American Abroad

An American Coach Finds His Way in Bahrain

Former Real Maryland FC and Newport County AFC coach Anthony Hudson finds himself guiding the Gulf country's U-23 squad. It seems to be working out so far.
BY Noah Davis Posted
February 20, 2013
2:08 PM
Anthony Hudson traveled a strange path to Bahrain. There was a playing career that ended too soon, then coaching stopovers at Real Maryland FC, Tottenham Hotspur, and Newport County AFC. When Peter Taylor called and offered him the job as the Arab country's Olympic coach, overseeing everything from the U-19s to the U-23s, the 31-year-old jumped on board. Taylor was subsequently fired after a run of poor form, but Hudson remains and he loves the gig.

"There's certainly talent here," he told ASN via Skype. "I love working with the young players here. They love training. They want to do well."

But Hudson is learning to be cautious. Taylor's experience was instructive. Bahrain's senior team played a series of games against superior opposition, losing them all. Then, the head coach lost his job. "You end up playing games because other people want you to play games and it's not the best thing for the team," Hudson said, adding that he was asked to play matches with Qatar, Iraq, Iran, England, and possibly France but declined. Fixtures like that might have been good for the visibility of the country's program, but his team isn't ready for the high level of competition.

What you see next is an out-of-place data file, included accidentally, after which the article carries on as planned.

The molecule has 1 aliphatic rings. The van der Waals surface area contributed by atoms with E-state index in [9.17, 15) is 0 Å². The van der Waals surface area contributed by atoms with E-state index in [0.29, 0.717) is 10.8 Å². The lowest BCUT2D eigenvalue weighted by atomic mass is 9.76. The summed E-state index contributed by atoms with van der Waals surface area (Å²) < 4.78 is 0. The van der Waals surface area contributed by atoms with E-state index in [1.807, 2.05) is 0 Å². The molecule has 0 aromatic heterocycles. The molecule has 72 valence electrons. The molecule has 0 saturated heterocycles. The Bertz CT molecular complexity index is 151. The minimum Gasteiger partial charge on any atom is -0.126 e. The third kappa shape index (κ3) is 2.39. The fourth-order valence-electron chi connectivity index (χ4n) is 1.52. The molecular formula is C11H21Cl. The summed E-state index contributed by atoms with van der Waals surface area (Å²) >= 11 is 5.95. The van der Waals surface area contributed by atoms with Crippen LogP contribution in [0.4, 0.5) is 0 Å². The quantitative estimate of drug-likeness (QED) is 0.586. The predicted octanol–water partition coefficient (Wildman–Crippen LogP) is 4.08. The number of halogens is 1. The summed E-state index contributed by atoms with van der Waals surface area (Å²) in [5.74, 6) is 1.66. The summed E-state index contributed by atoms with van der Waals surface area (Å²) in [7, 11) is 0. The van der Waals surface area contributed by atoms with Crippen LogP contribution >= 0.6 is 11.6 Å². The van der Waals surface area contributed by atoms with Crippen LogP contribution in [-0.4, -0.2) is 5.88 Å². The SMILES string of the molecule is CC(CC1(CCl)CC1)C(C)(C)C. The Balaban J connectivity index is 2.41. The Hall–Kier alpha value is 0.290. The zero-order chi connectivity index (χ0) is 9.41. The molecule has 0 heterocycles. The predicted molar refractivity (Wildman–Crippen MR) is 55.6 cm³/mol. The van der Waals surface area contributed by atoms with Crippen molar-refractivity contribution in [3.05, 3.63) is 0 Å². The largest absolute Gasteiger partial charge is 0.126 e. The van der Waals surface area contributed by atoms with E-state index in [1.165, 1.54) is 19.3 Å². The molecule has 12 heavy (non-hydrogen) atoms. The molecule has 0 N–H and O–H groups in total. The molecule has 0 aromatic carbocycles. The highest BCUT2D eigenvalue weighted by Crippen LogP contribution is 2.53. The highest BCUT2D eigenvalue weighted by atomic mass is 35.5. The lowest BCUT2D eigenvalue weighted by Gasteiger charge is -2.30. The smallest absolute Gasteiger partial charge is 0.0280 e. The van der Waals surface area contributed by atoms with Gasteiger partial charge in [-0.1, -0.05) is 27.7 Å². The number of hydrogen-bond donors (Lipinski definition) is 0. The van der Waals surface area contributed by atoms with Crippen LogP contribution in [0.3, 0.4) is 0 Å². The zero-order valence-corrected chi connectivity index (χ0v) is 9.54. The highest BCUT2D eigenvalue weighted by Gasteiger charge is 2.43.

The main reason is that it's hard for Hudson to get his players together for an extended period of time. They are scattered all over club squads in the Gulf and many of them aren't getting first-team minutes because they are young players.

"We try to train once or twice a week," he says. "If we're lucky we can get together four times in a month."

But Hudson is doing what he can. Bahrain's U-23s side finished second at the 2012 Gulf Cup Championship, losing to Saudi Arabia in the final but posting its best result ever. The coach hopes his team can do one place better when the tournament takes place again in September, and he's working towards that goal. The squad trains together during FIFA dates and continues to come together. The shared culture, which is so different from the ones in which Hudson grew up, helps.

"[Before we go on the field,] there are players in the other room praying. The culture is different. I think it's good as well," he says. "From a team standpoint, their religion adds to the team spirit and the togetherness. There's a higher purpose, which I think is good before a game. You can get nervous, but these things are good for team spirit."

The players accept their American-born coach. They know he's working for them.

"I don't think it matters where you're from," he says. "I think if you work with honesty and you show that you're there to make them players better, I think you can come from any background."

Spoken like someone who's been around the world a few times.

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